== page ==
Eoin Mac Néill was a founder of Conradh na Gaeilge while six of the seven signatories of the Easter Proclamation in 1916 were members of The Gaelic League, so Conradh na Gaeilge has organised a choice of family events as part of the RTÉ 1916: Reflecting the Rising | Radharc ar an Réabhlóid in the Irish-language centre at Uimhir 6 Harcourt Street, Dublin 2, from 11.00am – 6.00pm on Easter Monday (28 March 2016).
A bilingual print workshop for families will run every hour from 11.00am – 3.00pm to give children the chance to experience printing in Irish with the old Gaelic script, just as Patrick Pearse did when he was editor of An Claidheamh Soluis, the most influential newspaper in the pre-Rising period, from 1903 – 1909.
The first guided tour of Uimhir 6 will also start at 11.00am, where attendees will hear the history of the building that was a home and university hall of Cardinal John Newman when he established the first Catholic University in Ireland in 1854, that was a Sinn Féin bank during the War of Independence, that functioned as the Department of Finance under Michael Collins’ command under the First Dáil in 1919, and that currently serves as the headoffice of Conradh na Gaeilge today.
Cuan Ó Seireadáin, 2016 Coordinator with Conradh na Gaeilge says:
“The Irish language was intrinsic to the innovative thinking of the Gaelic Leaguers and central to the vision the leaders of the Easter Rising had for Ireland in 1916, while the history of the state is inextricably bound up with the building at Uimhir 6 Harcourt Street, a building that has now become the heart of the urban Gaeltacht in Dublin. Conradh na Gaeilge is delighted to have the opportunity to showcase this fascinating and exciting history to the public as part of the RTÉ 1916: Reflecting the Rising event in the capital on Easter Monday, and we wholeheartedly welcome everyone to visit Dublin’s Irish-language centre at 6 Harcourt Street during the commemoration.”
The opinions and interests of those involved in the cultural revival in 1916 will also be on display in the capital’s shop windows on Easter Monday 2016, thanks to the 1916 Commemorative Shop Display coordinated by Conradh na Gaeilge in association with companies that placed adverts in An Claidheamh Soluis between 1899 – 1932, and are still in business today. Further copies of An Claidheamh Soluis can be found at www.cnag.ie.
Gaelcholáiste an Phiarsaigh from Rathfarnham, Dublin will also perform An Filleadh on the main stage of the Abbey Theatre in the capital at 4.00pm on Easter Monday as one of the highlights of the Féile na Físe commemoration programme organised by Conradh na Gaeilge as part of this year’s international Irish-language festival Seachtain na Gaeilge. An Filleadh is the only Irish-language drama in Irish currently scheduled for performance in the Abbey Theatre in 2016, and the play was written by Alan Titley especially for Conradh na Gaeilge’s Féile na Físe.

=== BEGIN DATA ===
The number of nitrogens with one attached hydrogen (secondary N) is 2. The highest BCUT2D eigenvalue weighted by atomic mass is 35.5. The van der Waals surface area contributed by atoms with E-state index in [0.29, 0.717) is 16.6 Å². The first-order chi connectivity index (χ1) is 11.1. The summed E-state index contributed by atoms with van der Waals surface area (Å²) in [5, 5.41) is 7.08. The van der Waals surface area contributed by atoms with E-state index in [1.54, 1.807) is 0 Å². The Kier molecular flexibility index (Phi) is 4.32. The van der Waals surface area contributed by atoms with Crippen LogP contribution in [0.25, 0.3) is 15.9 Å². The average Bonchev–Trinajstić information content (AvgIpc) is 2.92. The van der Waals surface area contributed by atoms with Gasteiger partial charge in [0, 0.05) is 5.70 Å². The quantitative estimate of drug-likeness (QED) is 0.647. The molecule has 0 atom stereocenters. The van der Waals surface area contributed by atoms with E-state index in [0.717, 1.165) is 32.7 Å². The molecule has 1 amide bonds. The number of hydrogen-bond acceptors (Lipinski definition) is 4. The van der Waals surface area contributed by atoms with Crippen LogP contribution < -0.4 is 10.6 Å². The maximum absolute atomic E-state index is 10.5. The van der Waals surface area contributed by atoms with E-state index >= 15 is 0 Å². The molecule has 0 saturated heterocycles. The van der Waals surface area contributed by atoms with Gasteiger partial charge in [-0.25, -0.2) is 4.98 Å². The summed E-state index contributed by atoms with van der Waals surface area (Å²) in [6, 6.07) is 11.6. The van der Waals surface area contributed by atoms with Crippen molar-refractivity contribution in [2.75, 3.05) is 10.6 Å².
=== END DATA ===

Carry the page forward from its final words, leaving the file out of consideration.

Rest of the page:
The events scheduled in Dublin’s Irish-language centre at 6 Harcourt Street and in the Abbey Theatre on Easter Monday form part of Conradh na Gaeilge’s 2016 Commemoration Programme.
PROGRAMME OF IRISH-LANGUAGE EVENTS: Radharc ar an Réabhlóid | Reflecting the Rising
Conradh na Gaeilge, Dublin’s Irish-Language Centre, 6 Harcourt Street, Dublin 2
11.00 – 15.00 An Claidheamh Soluis Print Workshop (for children in Irish and English)
11.00 – 17.00 An interactive history of Conradh na Gaeilge
11.00 – 17.00 Complimentary tea and coffee
11.00 – 12.00 Guided tour
12.00 – 13.00 Guided tour
13.00 – 14.00 Guided tour
14.00 – 15.00 Guided tour
15.00 – 16.00 Guided tour
16.00 – 17.00 Guided tour
Amharclann na Mainistreach | The Abbey Theatre, 26 – 27 Lower Abbey Street, Dublin 1
16.00 – 17.00 An Filleadh written by Alan Titley, performed by Gaelcholáiste an Phiarsaigh, Rathfarnham
*There is no admittance charge but tickets must be booked in advance at www.abbeytheatre.ie.*
1916 Commemorative Shop Display across Dublin City
Throughout the day
The historical importance of Conradh na Gaeilge – originally known as The Gaelic League and founded by Douglas Hyde and Eoin Mac Néill in 1893 – has been highlighted throughout the century since the 1916 Rising by numerous scholars and significant key figures in the founding of the state, including Michael Collins in his work The Path to Freedom in 1922:
“The Gaelic League restored the language to its place in the reverence of the people. It revived Gaelic culture. While being non-political, it was by its very nature intensely national. Within its folds were nurtured the men and women who were to win for Ireland the power to achieve national freedom. Irish history will recognise in the birth of the Gaelic League in 1893 not only the most important event in the nineteenth century, but in the whole history of our nation.”